Under the Sun

The ‘Stop the Tower!’ Guy Is Determined to Save Phoenix Homes

Robert Warnicke made these signs to save Phoenix residences.
Robrt L. Pela
Robert Warnicke made these signs to save Phoenix residences.

Last year, the Phoenix Country Club attempted to change the zoning of its parking lot at Seventh Street and Thomas Road. Robert Warnicke wasn’t having it.

“They wanted to bring high-rise, high-density zoning so a developer could build a residential high-rise there,” said Warnicke, a local bankruptcy attorney. “We put a stop to that.”

The “we” is Save Phoenix Homes, created by Warnicke with another local lawyer, Tom Chauncey, and other Phoenix-based activists. The group posted “Stop the Tower!” signs throughout the area and turned up at City Council meetings to oppose the new zoning and potential high-rise development. They prevailed.

“We got the zoning changed to midrise zoning,” Warnicke explained during a phone call last week. “The country club says it can’t build the tower it wants to — it won’t be profitable. Now, they’re asking for a PUD or Planned Urban Development zoning, and stopping that is our new battle.”

The Save Phoenix Homes folks don’t want a PUD because its restrictions can be set by the developer. That could mean a high-rise that would dwarf the neighborhood where Warnicke lives.

“The new plans are for 110 feet,” he said. “It’s too high. The city is specific about not building that high outside what they call the village core, which for midtown is considered McDowell to Indian School, Third Street to Third Avenue.”

Warnicke and Chauncey founded Save Phoenix Homes in response to a real estate development they opposed in 2008. “So then fast-forward to over a year ago now, when the country club started to make noise about actually going forward with selling off their parking lot. We knew they were going to, because Councilwoman Laura Pastor warned us that the country club was going to get a tower on that corner someday.”

Pastor, Warnicke thought, was in favor of a high-rise there. He believed it was a crummy idea — but not for any obvious reasons.

“People think it’s bad to have a high-rise in a residential neighborhood because then you’ve got neighbors looking down into your backyard,” he scoffed. “But that’s not it. That’s a psychological problem. The real problem is that everyone down on the ground looks at the high-rise and says, ‘Gosh, this whole area is about to be redeveloped. We better get out of here!’ And then the prices of the homes in that neighborhood either stagnate, or they go down.”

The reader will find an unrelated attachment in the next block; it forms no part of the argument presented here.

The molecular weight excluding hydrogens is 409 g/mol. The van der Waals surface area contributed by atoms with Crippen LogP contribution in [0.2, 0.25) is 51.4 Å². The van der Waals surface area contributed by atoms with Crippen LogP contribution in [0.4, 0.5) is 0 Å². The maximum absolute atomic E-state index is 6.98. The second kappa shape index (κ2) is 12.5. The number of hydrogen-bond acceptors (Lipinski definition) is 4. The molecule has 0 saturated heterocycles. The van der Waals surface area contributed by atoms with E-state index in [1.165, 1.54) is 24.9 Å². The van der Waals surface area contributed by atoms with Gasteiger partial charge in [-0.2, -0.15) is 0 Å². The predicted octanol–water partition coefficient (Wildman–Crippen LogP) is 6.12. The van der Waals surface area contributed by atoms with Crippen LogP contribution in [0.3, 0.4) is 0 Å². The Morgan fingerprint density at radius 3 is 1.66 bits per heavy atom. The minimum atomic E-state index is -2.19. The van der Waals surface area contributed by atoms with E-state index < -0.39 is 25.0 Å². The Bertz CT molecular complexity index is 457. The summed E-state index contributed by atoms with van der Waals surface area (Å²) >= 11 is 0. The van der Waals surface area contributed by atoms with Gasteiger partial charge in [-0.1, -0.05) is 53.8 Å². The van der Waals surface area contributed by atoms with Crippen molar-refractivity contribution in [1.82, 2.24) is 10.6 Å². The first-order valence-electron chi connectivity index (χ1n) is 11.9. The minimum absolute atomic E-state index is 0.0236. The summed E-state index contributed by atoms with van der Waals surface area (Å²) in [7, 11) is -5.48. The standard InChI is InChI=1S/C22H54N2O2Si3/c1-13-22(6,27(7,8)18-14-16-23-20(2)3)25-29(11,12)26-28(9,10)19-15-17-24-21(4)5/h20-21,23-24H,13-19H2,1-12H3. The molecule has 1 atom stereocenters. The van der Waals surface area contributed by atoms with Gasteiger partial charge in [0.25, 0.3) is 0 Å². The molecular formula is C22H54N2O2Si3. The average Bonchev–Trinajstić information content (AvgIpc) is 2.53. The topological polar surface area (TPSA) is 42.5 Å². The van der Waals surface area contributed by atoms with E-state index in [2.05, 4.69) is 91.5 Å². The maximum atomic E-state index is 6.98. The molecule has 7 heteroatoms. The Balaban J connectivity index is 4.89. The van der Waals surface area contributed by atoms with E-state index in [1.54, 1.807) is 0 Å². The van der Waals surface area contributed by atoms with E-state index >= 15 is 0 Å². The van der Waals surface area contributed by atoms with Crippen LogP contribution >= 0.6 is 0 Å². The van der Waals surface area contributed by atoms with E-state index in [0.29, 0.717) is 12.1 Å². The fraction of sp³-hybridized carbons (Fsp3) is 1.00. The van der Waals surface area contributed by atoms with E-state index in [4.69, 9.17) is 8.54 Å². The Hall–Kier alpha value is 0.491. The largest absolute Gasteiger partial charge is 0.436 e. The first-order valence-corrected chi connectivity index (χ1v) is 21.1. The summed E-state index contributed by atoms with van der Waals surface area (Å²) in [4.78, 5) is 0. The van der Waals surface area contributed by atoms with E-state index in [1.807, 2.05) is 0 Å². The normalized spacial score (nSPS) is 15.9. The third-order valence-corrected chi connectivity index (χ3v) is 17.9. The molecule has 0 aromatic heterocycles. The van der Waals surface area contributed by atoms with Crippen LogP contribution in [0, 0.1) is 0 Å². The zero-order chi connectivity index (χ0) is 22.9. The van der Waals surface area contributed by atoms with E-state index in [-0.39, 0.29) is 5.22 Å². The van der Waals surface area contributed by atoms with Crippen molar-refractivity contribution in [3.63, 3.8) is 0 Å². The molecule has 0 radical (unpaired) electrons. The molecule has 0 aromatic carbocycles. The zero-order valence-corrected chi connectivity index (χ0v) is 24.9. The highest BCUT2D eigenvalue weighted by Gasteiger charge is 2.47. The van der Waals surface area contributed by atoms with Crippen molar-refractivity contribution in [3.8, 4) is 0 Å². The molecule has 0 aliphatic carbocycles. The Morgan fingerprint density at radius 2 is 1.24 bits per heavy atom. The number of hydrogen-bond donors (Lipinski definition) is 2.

He cares about all this, he said, because he lives nearby — and because he was born and raised in Phoenix.

“I grew up in what they now call the Willo neighborhood,” said Warnicke, who’s president of the La Hacienda Historic District. “I’m a nine-iron away from the development, about 140 yards or so. Besides all the other stuff, a tower like this is gonna dump a lot more traffic onto my neighborhood streets. Not something I want.”

Warnicke wants, he said, the lesser of two evils. “My neighborhood survived a two-story complex going in. The neighborhood where Crescent Midtown took over half the area is now surrounded by two- and three-story condos. But on East Indian School there are a bunch of crappy apartments where the neighborhoods behind them are still surviving. I would settle for that.

“We’ve been in a pickle since Day One,” Warnicke continued. “I respect Councilwoman Pastor, but I’m not sure she’s opposed to a tower going up where there shouldn’t be one.”

A high-rise, Warnicke pointed out, meant more revenue for the country club, a business model that may be dying on the vine with millennials who think of a country club as something their grandparents belonged to.

“These clubs are scrambling for cash around the country,” he said, “and trying to save themselves by building condo towers. It won’t work here, because Arizona law prevents the club from requiring condo owners to buy a membership. Anyway, why would you buy a membership to a country club when you live in a building with its own amenities?”

Warnicke’s group has plenty of community support, he said. But his last meeting with Pastor didn’t go so well. “I got the impression that she thought a 110-foot tower was okay,” he reported. “I don’t know if I moved her or not when I said that no, it is not.”

While he pondered this, there were other details to attend to.

“I noticed someone took down our ‘Stop the Tower!” sign across from the country club,” he said with a laugh. He wasn’t concerned.

“Whatever,” he continued. “I’ve got seven or eight of them in my garage.”